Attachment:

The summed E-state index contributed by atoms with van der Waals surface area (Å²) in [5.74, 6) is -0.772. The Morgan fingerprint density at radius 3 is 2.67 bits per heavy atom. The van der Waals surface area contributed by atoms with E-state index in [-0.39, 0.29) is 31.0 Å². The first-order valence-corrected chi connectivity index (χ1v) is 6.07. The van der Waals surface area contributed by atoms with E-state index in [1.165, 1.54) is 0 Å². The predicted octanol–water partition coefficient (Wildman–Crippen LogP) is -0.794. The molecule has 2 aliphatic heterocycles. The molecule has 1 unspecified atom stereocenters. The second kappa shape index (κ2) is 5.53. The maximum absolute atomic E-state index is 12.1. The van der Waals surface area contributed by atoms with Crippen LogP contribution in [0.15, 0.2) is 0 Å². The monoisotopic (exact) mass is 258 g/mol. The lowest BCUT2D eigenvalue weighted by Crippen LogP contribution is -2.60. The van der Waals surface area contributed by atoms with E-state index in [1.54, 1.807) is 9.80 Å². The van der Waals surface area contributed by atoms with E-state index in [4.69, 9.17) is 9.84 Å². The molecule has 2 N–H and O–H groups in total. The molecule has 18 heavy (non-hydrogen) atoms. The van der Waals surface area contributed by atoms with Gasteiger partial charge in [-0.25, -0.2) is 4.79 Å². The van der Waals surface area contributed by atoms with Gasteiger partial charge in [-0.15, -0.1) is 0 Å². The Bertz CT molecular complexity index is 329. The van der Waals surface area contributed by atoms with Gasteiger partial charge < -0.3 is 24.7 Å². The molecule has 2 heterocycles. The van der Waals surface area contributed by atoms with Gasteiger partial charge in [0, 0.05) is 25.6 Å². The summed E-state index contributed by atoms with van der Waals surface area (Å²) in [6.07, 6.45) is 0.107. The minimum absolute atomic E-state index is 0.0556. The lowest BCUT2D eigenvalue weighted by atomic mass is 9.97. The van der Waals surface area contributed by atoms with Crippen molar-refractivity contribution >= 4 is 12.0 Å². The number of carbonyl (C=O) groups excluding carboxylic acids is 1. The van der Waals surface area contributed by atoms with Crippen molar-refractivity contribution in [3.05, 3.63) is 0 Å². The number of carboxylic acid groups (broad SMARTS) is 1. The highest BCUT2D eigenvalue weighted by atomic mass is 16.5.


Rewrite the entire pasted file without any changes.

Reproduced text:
The summed E-state index contributed by atoms with van der Waals surface area (Å²) in [5.74, 6) is -0.772. The Morgan fingerprint density at radius 3 is 2.67 bits per heavy atom. The van der Waals surface area contributed by atoms with E-state index in [-0.39, 0.29) is 31.0 Å². The first-order valence-corrected chi connectivity index (χ1v) is 6.07. The van der Waals surface area contributed by atoms with E-state index in [1.165, 1.54) is 0 Å². The predicted octanol–water partition coefficient (Wildman–Crippen LogP) is -0.794. The molecule has 2 aliphatic heterocycles. The molecule has 1 unspecified atom stereocenters. The second kappa shape index (κ2) is 5.53. The maximum absolute atomic E-state index is 12.1. The van der Waals surface area contributed by atoms with Crippen LogP contribution in [0.15, 0.2) is 0 Å². The monoisotopic (exact) mass is 258 g/mol. The lowest BCUT2D eigenvalue weighted by Crippen LogP contribution is -2.60. The van der Waals surface area contributed by atoms with E-state index in [1.54, 1.807) is 9.80 Å². The van der Waals surface area contributed by atoms with E-state index in [4.69, 9.17) is 9.84 Å². The molecule has 2 N–H and O–H groups in total. The molecule has 18 heavy (non-hydrogen) atoms. The van der Waals surface area contributed by atoms with Gasteiger partial charge in [-0.25, -0.2) is 4.79 Å². The van der Waals surface area contributed by atoms with Gasteiger partial charge in [-0.15, -0.1) is 0 Å². The Bertz CT molecular complexity index is 329. The van der Waals surface area contributed by atoms with Gasteiger partial charge < -0.3 is 24.7 Å². The molecule has 2 heterocycles. The van der Waals surface area contributed by atoms with Gasteiger partial charge in [0, 0.05) is 25.6 Å². The summed E-state index contributed by atoms with van der Waals surface area (Å²) in [6.07, 6.45) is 0.107. The minimum absolute atomic E-state index is 0.0556. The lowest BCUT2D eigenvalue weighted by atomic mass is 9.97. The van der Waals surface area contributed by atoms with Crippen molar-refractivity contribution >= 4 is 12.0 Å². The number of carbonyl (C=O) groups excluding carboxylic acids is 1. The van der Waals surface area contributed by atoms with Crippen molar-refractivity contribution in [3.05, 3.63) is 0 Å². The number of carboxylic acid groups (broad SMARTS) is 1. The highest BCUT2D eigenvalue weighted by atomic mass is 16.5.